Want to buy a used Mercedes-Benz sportscar at a pretty modest price? Then take a look at this Merc with a different body. An American one.
Daimler and Chrysler were partners for a while and Chrysler Crossfire sits on underpinnings of a Mercedes SLK. The shape is great, featuring a huge grille, strakes on the long bonnet, vents in the front guards, and a short cabin that runs all the way to a curved-down tail in the coupe. And the roadster’s minimalist top looks great.
Simply stunning and real head-turners even years after the Crossfire first hit the road.
At the launch of the Crossfire in November 2003, Chrysler told us, “Everything you can see and touch is unique to the Crossfire.” However, some of the minor controls looked rather familiar to us.
Chrysler and Mercedes have since divorced and these days Chrysler is controlled by Fiat. It’s a complicated world out there in automotive land…
The Crossfire is very well priced on the used-car market as it didn’t sell all that well when new, and isn’t doing particularly well as a used car. That situation may change as some of the radical styling features have since come into vogue on recent model cars. No promises, though…
Chrysler Crossfire’s dynamics are impressive as it uses larger wheels at the rear than the front. The resultant chassis balance is impressive and under hard driving the car remains safe and neutral.
This is a genuine sports machine that is a delight to hammer hard over twisty roads, with plenty of grip and nicely predictable handling. Yet it remains surprisingly comfortable for a car with sports suspension.
There’s an interesting German connection in the Chrysler Crossfire. It was built in Germany by Karmann.
The Crossfire has full leather trim, power seats with heating, an Infinity Modulus stereo system, dual-zone air-conditioning and cruise control as well as a quite a few other comfort features – this is far from being a stripped down sports special.
Seating is strictly for two and there’s a reasonable amount of cabin stowage and a good sized boot, but the stylish rear end of the Crossfire means the opening of the rear hatch is very skinny.
The Crossfire coupe was joined by a roadster convertible in August 2004. Its cabin is on the tight side for anyone much over average height and the seat backrests are very limited in the angle to which they can be reclined. But the styling works beautifully and many feel it’s even more visually striking than the coupe.
A high-performance model, the Crossfire SRT-6 was introduced in June 2005 and sold in both coupe and roadster convertible format.
Its 3.2-litre, supercharged V6 engine provides 246 kW of power and 420 Nm of torque. The torque boost produced by the blower is there all the way from 2300 rpm through to 6200 rpm. The big advantage of a supercharger over a turbocharger is the virtually instant acceleration it offers. The whine from the blower adds to the driving pleasure.
To match the extra grunt, Crossfire SRT-6’s suspension has increased spring rates and performance-tuned dampers.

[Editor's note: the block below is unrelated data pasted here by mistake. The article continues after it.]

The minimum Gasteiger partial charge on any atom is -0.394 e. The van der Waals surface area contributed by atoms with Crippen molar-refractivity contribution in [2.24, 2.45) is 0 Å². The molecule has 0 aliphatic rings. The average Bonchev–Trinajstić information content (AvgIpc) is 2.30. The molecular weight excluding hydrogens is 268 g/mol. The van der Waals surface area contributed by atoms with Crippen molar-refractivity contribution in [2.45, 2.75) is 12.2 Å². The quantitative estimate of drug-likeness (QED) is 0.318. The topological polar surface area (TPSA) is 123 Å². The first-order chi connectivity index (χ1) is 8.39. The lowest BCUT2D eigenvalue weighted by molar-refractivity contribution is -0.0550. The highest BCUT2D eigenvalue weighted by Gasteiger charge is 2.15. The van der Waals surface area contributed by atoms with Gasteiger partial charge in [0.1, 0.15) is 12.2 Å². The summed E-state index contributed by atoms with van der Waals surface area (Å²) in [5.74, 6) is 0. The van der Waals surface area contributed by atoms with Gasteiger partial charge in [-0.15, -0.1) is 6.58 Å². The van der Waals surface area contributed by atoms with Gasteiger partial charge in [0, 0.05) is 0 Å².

Note that the SRT-6’s ride is rather firm so may not appeal to those looking for a cruiser rather than a bruiser.
The internally-vented brake discs also are larger. Aerodynamics see the fitment of a deeper front spoiler and a fixed rear wing.
Most Crossfires sold in Australia have a five-speed automatic transmission, but our preference is the slick-shifting six-speed manual gearbox.
Oddly, the hot SRT-6 Crossfire does not have the option of a manual-shift transmission.
These are relatively complex cars and really should only be repaired by professionals, though the simple, non-safety items can be worked on by good amateur mechanics.
There are Chrysler dealers in many areas, though, naturally, there’s a concentration in major cities. Some Mercedes dealers may have mechanics with expertise in Chryslers.
It’s smart to talk to the Benz people to ask if they still carry spare parts for the Crossfire before falling in love with the fascinating lines of the American model.
Insurance charges are quite high, which hardly comes as a surprise. There is quite a difference between companies, so it’s worthwhile shopping around. Be sure the comparison is a fair one.
Chrysler Crossfire was discontinued in Australia early in 2009 and, sadly, hasn’t been replaced.
WHAT TO LOOK FOR
Do the usual checks on engine starting and idling smoothness when cold.
Make sure the gearbox or automatic transmission is work correctly.
Signs of hard driving aren’t that common in sportscars models these days, as many are only used as cruisers.
Beware of one with any signs of competition use, such as a rollcage, extra instruments or race seats.
Check tyre tread wear for uneven feathering, possibly another sign of harsh driving although be aware that smart sellers will renew tyres to hide these clues.
Look for crash damage by sighting along panels for signs of a ripply finish. Also look for colours that don’t quite match and for tiny specks of overspray on non-painted surfaces.
Check the floor of a convertible for signs of dampness and/or rust.
Chrysler Crossfire demands a professional inspection before you hand over your hard earned. Skimping on this may leave you thousands out of pocket.
Expect to pay from $7000 to $11,000 for a 2004 Crossfire coupe; $8000 to $12,000 for a 2004 convertible; $10,000 to $15,000 for a 2008 coupe; $11,000 to $17,000 for a 2006 SRT-6 coupe or a 2009 coupe; ; $12,000 to $18,000 for a 2006 SRT-6 convertible; $14,000 to $20,000 for a 2008 SRT-6 convertible or a 2009 SRT-6 coupe; and $15,000 to $22,000 for a 2009 SRT-6 cpnvertible.
CAR BUYING TIP
Do just as much hard work researching insurance and finance as on the car itself. And remember that cheaper does not necessarily mean better.